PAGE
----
Even a casual tennis fan will undoubtedly recognize the name Richard “Pancho” González.
During a tennis career that stretched from the late 1940s to the early 1970s, González racked up a jaw-dropping list of Major Titles, records, and Pro and Amateur Championships. In fact, from 1952 to 1961, González was the No. 1 ranked tennis player in the world for ten years.
But with all his success on the court, González still found time to pursue his other passions, particularly hot rods and drag racing.
To learn more about this lesser-known side of the tennis legend, we spoke with his eldest son, Richard Gonzales and Pancho’s nephew, Greg Gonzales.
Pancho González Gets Bit by the Hotrod Bug
“His love for speed developed probably the moment he got around an engine,” Richard says. “The sound was incredible to him. He had an incredible ear for it.”
Greg quickly chimes in. “One of the things they used to say is that he played tennis so he could afford to go racing.”
So it’s fair to say that Pancho’s passion for hotrodding hit hard and fast—much like his tennis serve—but it really began to evolve when he had a bit of downtime early in his fledgling tennis career. During that period, Pancho brought home a Flathead-powered Ford three-window coupe that he’d won in a poker game.
Pancho ended up giving the Ford to his brother Ralph, who then began to tinker with the car.
“He and his buddies started trying to soup it up and [Pancho] came by and asked them what they were doing,” Greg recounts. “And that was it.”
From there, Pancho and his brothers immersed themselves in the exploding Southern California hotrod scene of the 1950s, tuning engines, swapping parts, and doing anything they could to make their cars perform better. Greg even tells us that Pancho’s 1934 Ford was regarded as one of the fastest street coupes in SoCal.
“Anytime he got a car, you knew he was going to do something,” Richard jokes.
Pretty soon, Pancho was having his Ford Flathead engines built by drag racing pioneer Lou Baney. And when he got his hands on a then-new Cadillac OHV V8, Richard explains “he got into the main stream of drag racing.”
In a serendipitous turn, that new motor introduced Pancho to an up-and-coming camshaft maker named Ed Iskenderian. The two worked together to develop a potent camshaft grind for the Caddy engine.
With a displacement of now 389 cubic inches and an experimental Isky cam, Pancho’s hot Cadillac powerplant would soon be driven into history.
A New World Record!
Pancho was quickly building a network of friends and racers in Southern California, and that circle included talented dragster builder Joe Itow.
After Itow rolled Pancho’s 1934 Ford at the top end of the track in San Fernando, California, Itow challenged Pancho to put his Caddy engine into an Itow-built chassis that was owned by driver Don Rowe. And with that, a new race team began to take shape.
In fact, not too long after the trio assembled that Cadillac-powered dragster, Rowe would pilot it to a new World Gas ET Record of 9.70 seconds in 1957 at that same San Fernando strip.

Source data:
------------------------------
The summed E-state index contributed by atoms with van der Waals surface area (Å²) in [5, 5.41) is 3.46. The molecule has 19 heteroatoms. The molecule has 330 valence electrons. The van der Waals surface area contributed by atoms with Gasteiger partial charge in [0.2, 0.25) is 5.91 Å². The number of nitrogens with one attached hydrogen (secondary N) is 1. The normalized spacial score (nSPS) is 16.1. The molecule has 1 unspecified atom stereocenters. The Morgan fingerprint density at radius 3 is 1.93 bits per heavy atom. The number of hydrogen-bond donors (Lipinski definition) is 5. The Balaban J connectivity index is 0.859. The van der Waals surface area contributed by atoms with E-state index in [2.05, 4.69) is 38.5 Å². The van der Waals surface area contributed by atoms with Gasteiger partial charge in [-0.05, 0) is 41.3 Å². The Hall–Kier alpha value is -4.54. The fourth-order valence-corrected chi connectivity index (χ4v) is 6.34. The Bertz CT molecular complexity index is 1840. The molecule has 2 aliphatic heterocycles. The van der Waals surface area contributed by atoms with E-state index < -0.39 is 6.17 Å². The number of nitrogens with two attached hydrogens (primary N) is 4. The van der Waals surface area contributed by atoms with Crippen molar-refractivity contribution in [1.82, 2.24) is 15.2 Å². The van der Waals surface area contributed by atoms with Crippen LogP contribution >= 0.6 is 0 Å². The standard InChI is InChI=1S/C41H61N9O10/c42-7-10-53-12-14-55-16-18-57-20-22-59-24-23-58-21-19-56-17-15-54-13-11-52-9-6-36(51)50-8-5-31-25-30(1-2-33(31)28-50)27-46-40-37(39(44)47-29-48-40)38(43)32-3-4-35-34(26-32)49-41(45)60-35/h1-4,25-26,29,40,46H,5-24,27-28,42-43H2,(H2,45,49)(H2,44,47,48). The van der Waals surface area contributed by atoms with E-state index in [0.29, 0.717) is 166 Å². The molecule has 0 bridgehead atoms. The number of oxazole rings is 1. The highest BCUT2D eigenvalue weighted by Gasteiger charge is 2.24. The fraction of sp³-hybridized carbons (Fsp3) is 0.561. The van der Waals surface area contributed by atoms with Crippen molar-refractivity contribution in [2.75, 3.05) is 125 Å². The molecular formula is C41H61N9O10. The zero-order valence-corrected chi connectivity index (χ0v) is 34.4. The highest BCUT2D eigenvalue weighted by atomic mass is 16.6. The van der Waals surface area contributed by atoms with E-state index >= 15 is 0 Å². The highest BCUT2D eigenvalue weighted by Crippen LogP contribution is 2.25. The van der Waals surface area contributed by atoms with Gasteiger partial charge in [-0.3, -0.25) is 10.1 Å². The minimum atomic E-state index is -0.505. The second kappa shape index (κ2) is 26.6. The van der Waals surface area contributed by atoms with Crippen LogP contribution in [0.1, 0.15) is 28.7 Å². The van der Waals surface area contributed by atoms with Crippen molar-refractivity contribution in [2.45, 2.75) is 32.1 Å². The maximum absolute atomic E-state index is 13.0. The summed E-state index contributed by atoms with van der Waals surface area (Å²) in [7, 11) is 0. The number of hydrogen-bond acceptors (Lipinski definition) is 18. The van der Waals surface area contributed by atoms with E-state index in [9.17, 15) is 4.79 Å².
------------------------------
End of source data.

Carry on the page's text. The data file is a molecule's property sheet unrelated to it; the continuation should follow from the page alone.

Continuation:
Though the record wouldn’t last long, it cemented the Gonzales name into the SoCal drag racing scene.
But that record-breaking dragster was just the beginning. In the years that followed, the “Gonzales Brothers” campaigned other cars in quarter-mile competition. At the time, Pancho had some constraints with his tennis contract obligations, so Ralph took over the driving duties while Pancho handled the tuning.
A “New” González Dragster Takes Shape
Unfortunately, those original cars are lost to the sands of time. Yet Richard, Greg, and another of Pancho’s sons, Dan, have begun recreating one of his later rides—a chassis that was owned outright by Pancho and his brothers.
This particular dragster was raced under the “Gonzales Brothers” team name in the seasons that followed the earlier record run.
To get the dragster recreation project off the ground, the trio brought on highly-respected builder and former racer Wayne King “The Peregrine” to lead the team.
King’s first phone call was to master fabricator Jim Hume. Hume’s resume includes rides for folks like John Force, Raymond Beadle, and Don Prudhomme—so Pancho’s “new” dragster is clearly in good hands.
Though the original motor is long gone, the team worked with prominent West Coast engine builder Hugh Reynolds to locate a 1959 Caddy engine, which will be matched to a vintage-spec 4-71 supercharger.
If there wasn’t enough star power behind the project already, the team reached out to Arias Pistons. Turns out, Nick Arias Jr. was a childhood friend of González, and Pancho used Arias’ pistons in many of his engine builds over the course of their friendship.
…And yes, the team even got support from Ed Iskenderian himself.
“Isky had the old cam on a shelf,” Greg laughs. “I guess he’s got everything at his place there.”
Thanks to the NHRA’s Nitro ban at the time, the original dragster ran on gas, but Richard tells us that the new one will drink nitromethane, so it can really make an impression during Cacklefests.
The Pancho González Legacy Lives On
Sadly, Richard “Pancho” González passed away in 1995.
In the years since, Richard, Greg, Dan, and the rest of the Gonzales family have worked hard to ensure Pancho’s legacy, both on the tennis court and the drag strip, continues to grow.
And they’re particularly proud of the Richard Pancho González Youth Foundation, where they’re able to extend Pancho’s passion for tennis to the children the foundation reaches. “We provide a learning foundation for them,” Richard says.
Greg also explains that learning foundation includes drag racing as well.
“The NHRA has a STEM program and I took some of the kids to the Nationals and they LOVED it,” he beams. “They absolutely loved it!”
So once the recreated dragster is ready, Greg and Richard plan to use it as a nitro-breathing science show-and-tell for the kids too.
…And we know somewhere above, Pancho is smiling about that.